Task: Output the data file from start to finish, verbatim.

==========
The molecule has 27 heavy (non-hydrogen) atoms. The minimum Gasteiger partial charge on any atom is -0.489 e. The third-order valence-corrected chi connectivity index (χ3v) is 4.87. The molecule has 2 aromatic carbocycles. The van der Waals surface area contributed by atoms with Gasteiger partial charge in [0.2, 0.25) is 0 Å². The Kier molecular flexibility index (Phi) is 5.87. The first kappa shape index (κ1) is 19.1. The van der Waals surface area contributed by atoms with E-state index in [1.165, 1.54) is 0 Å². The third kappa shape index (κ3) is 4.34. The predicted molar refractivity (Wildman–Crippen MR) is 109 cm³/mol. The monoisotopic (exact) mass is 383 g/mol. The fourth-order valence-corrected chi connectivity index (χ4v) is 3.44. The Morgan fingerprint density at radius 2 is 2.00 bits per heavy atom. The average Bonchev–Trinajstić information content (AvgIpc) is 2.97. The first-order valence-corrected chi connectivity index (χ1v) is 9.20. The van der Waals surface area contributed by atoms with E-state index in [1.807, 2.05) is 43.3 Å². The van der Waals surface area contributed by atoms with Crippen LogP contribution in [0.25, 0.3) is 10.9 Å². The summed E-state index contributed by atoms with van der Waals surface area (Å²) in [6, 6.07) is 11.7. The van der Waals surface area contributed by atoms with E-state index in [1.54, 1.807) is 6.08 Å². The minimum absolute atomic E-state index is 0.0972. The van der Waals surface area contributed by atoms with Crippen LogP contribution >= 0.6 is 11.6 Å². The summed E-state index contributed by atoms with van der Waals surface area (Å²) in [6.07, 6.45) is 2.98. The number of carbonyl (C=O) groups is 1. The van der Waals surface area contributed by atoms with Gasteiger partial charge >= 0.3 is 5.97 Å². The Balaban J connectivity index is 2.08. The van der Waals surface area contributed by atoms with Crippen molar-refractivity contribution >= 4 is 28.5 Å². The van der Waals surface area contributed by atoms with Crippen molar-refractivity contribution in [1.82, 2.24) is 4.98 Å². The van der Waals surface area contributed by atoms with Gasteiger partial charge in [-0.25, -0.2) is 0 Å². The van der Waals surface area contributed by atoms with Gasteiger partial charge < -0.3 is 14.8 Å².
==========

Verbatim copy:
The molecule has 27 heavy (non-hydrogen) atoms. The minimum Gasteiger partial charge on any atom is -0.489 e. The third-order valence-corrected chi connectivity index (χ3v) is 4.87. The molecule has 2 aromatic carbocycles. The van der Waals surface area contributed by atoms with Gasteiger partial charge in [0.2, 0.25) is 0 Å². The Kier molecular flexibility index (Phi) is 5.87. The first kappa shape index (κ1) is 19.1. The van der Waals surface area contributed by atoms with E-state index in [1.165, 1.54) is 0 Å². The third kappa shape index (κ3) is 4.34. The predicted molar refractivity (Wildman–Crippen MR) is 109 cm³/mol. The monoisotopic (exact) mass is 383 g/mol. The fourth-order valence-corrected chi connectivity index (χ4v) is 3.44. The Morgan fingerprint density at radius 2 is 2.00 bits per heavy atom. The average Bonchev–Trinajstić information content (AvgIpc) is 2.97. The first-order valence-corrected chi connectivity index (χ1v) is 9.20. The van der Waals surface area contributed by atoms with E-state index in [1.807, 2.05) is 43.3 Å². The van der Waals surface area contributed by atoms with Crippen LogP contribution in [0.25, 0.3) is 10.9 Å². The summed E-state index contributed by atoms with van der Waals surface area (Å²) in [6, 6.07) is 11.7. The van der Waals surface area contributed by atoms with E-state index in [1.54, 1.807) is 6.08 Å². The minimum absolute atomic E-state index is 0.0972. The van der Waals surface area contributed by atoms with Crippen LogP contribution >= 0.6 is 11.6 Å². The summed E-state index contributed by atoms with van der Waals surface area (Å²) in [6.07, 6.45) is 2.98. The number of carbonyl (C=O) groups is 1. The van der Waals surface area contributed by atoms with Gasteiger partial charge >= 0.3 is 5.97 Å². The Balaban J connectivity index is 2.08. The van der Waals surface area contributed by atoms with Crippen molar-refractivity contribution >= 4 is 28.5 Å². The van der Waals surface area contributed by atoms with Crippen molar-refractivity contribution in [1.82, 2.24) is 4.98 Å². The van der Waals surface area contributed by atoms with Gasteiger partial charge in [-0.25, -0.2) is 0 Å². The van der Waals surface area contributed by atoms with Gasteiger partial charge < -0.3 is 14.8 Å².